Volume 14, Issue 40 ~ October 5 - October 11, 2006

The Bay Gardener

By Dr. Frank Gouin

Bringing in the House Plants, II

Fine foliage starts at the roots

The best way to find out if a plant needs to be repotted is to pull it from its container and examine the roots.

Some houseplants have to be repotted every six months while others can stay put for two or three years. Frequency of repotting also depends on container size, quality of care, productivity of the rooting medium and frequency of nutrient applications. Annuals — such as grape ivy, begonias and marigolds — have very vigorous habits of growth and should be repotted at least twice yearly. Foliage plants such as ficus, schefflera and crotons tend to grow slowly and can be left alone for a year or two, depending on the age of the plant and container size.

For the top of a plant to grow, its roots must grow. If only roots are visible when you remove the plant from its container, the plant is root bound. That does not necessarily mean that the plant must go into a larger container. If the plant is already growing in the largest container available or you don’t have space for a huge pot, use the same container, but cut out some of the roots and fill the void with fresh rooting medium. That’s an old practice used for centuries by the Japanese in growing bonsai.

Use a sharp knife or pruning shears to cut the outer inch to one and a half inches of the root mass all the way around the root ball. If you are re-planting into a larger container, slash or tear apart most of the outer roots of the root ball.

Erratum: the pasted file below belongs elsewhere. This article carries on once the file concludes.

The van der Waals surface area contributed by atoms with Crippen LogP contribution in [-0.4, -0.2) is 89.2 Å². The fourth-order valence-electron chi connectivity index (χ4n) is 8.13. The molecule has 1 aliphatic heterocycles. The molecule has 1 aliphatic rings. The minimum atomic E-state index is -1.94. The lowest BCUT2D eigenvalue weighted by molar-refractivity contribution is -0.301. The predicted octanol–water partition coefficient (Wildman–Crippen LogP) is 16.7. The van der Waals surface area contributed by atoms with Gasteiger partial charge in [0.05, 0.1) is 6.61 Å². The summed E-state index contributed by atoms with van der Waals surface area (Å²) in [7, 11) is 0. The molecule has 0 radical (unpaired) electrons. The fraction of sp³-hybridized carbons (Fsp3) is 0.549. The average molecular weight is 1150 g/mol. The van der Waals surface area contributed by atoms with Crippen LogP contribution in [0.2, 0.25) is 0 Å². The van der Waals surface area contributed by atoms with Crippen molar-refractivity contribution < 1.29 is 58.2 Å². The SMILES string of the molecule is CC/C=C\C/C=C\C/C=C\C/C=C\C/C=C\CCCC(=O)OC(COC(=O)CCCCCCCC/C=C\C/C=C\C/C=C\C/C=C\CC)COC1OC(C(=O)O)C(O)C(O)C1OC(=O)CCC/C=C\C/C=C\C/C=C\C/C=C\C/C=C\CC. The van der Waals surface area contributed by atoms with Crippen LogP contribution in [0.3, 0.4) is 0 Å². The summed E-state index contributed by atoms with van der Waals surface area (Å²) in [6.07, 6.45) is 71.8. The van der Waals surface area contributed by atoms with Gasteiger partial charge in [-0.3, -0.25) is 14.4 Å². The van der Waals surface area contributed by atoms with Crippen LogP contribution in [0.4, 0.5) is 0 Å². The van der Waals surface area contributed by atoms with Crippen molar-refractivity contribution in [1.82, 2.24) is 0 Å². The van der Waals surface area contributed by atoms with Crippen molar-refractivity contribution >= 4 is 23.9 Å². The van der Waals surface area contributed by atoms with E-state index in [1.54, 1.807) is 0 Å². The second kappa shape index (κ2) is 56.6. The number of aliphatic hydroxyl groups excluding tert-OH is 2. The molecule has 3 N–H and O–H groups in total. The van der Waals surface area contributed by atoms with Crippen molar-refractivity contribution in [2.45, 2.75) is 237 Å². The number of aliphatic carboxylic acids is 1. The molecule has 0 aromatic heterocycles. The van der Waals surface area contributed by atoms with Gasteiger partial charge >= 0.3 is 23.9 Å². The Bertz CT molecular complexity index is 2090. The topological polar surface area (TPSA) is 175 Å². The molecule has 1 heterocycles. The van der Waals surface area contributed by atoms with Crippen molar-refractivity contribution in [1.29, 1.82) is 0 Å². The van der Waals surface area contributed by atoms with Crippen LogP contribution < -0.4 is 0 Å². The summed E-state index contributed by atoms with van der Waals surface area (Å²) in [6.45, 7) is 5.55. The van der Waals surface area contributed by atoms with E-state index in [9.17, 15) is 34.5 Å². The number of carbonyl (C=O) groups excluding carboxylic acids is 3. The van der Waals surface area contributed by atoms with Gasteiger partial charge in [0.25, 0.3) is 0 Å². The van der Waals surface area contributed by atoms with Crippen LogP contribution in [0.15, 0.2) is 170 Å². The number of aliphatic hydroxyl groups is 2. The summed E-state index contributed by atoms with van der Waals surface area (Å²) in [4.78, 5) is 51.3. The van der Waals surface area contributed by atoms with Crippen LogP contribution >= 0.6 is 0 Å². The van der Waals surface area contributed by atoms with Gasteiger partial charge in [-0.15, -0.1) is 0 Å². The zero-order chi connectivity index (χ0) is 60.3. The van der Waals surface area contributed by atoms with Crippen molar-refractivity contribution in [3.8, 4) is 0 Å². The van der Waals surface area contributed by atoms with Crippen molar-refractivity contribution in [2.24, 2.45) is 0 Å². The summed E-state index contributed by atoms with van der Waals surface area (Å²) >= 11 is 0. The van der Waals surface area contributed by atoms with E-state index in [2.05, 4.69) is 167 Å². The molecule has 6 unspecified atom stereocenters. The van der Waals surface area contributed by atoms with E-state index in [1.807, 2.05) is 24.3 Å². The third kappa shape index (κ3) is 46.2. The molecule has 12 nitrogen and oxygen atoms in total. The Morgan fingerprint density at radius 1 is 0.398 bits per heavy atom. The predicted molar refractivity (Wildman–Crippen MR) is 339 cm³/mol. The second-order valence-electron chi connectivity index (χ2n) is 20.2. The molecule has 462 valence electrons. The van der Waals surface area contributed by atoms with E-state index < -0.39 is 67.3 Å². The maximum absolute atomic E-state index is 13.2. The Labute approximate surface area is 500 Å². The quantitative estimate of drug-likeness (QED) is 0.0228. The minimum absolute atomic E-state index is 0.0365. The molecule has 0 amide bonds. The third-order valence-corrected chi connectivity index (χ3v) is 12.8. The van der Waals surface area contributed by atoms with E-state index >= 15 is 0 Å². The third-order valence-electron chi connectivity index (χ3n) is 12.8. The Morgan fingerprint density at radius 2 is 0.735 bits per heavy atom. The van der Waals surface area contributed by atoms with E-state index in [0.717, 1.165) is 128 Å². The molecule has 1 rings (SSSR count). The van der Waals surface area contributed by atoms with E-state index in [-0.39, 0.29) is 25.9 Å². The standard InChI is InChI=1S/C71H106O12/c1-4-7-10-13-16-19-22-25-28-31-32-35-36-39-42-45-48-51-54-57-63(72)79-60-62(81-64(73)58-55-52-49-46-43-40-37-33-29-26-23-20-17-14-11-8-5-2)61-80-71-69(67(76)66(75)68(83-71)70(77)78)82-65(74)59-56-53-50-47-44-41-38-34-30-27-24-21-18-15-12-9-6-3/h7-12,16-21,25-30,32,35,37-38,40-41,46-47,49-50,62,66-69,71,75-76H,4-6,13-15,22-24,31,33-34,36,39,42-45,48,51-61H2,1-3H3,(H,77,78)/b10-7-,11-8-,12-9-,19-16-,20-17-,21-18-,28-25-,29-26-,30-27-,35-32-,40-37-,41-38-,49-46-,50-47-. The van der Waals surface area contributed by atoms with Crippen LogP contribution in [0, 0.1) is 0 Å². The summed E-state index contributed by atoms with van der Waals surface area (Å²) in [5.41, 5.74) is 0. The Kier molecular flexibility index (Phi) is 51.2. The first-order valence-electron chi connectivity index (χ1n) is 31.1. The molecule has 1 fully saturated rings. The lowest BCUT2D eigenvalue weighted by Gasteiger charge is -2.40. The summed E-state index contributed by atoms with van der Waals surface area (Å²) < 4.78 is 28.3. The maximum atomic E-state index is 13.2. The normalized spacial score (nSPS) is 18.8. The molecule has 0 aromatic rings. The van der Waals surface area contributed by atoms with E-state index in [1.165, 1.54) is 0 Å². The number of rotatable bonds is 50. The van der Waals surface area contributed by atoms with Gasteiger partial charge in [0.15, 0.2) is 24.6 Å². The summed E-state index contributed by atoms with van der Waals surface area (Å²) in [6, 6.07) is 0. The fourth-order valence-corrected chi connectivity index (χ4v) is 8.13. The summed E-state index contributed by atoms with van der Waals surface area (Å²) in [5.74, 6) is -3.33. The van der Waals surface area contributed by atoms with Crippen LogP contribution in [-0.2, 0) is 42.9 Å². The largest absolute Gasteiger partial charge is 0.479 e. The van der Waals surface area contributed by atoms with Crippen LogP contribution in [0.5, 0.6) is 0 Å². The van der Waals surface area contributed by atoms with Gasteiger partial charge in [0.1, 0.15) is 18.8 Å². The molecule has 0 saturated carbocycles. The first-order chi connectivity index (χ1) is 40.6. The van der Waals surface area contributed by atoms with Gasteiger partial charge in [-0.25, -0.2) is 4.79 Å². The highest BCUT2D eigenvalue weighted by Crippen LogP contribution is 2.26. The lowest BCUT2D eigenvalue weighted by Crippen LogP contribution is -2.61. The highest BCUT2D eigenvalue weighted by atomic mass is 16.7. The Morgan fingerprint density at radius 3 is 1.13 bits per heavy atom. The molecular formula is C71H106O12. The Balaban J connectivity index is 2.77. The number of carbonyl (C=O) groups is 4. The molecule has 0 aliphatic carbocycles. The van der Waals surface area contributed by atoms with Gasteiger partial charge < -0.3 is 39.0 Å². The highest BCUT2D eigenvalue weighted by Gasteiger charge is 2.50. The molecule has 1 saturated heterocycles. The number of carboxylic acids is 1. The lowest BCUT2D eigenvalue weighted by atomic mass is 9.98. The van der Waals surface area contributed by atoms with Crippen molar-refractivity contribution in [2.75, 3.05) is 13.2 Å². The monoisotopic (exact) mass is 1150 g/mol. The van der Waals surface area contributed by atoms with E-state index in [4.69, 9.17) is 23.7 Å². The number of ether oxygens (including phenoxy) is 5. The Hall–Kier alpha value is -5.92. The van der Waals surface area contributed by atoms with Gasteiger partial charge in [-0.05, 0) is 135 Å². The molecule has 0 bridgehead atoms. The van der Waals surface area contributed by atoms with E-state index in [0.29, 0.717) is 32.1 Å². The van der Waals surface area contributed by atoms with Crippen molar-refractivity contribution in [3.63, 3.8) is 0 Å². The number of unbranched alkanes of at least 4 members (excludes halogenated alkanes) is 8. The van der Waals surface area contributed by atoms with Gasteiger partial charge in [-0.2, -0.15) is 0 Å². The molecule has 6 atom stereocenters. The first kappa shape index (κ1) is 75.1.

Next, shake away as much as possible of the soil from between the roots in the center of the root ball. Discard the old soil and roots in the compost pile and replace with fresh rooting soil.

Make the best rooting medium yourself, mixing equal parts by volume garden soil, compost from your garden or commercial compost and perlite. Place in a microwaveable container and microwave at full power for 15 minutes for each gallon of potting soil. Cool before using. Store the unused rooting medium in a plastic bag so that it will remain moist.

Or improve commercial media by adding one-third by volume compost such as LeafGro, Chesapeake Blue or Green. Peat moss-blended media shrink over time; avoid them.

Using your thumbs, press the rooting medium firmly into the center of the root ball and between the root ball and the walls of the container.

Next, flood the surface of the rooting medium to wash it into cavities. After the water drains, fill with additional medium.

Unless the roots of a root-bound plant are disturbed during repotting, the plant will stay root bound despite having fresh rooting medium.

Don’t be afraid to disturb the roots of plants. This nudge will help them spread out in their new digs.

Ask Dr. Gouin your questions at frgouin@erols.com. All questions will appear in Bay Weekly. Please include your name and address.

© COPYRIGHT 2004 by New Bay Enterprises, Inc. All rights reserved.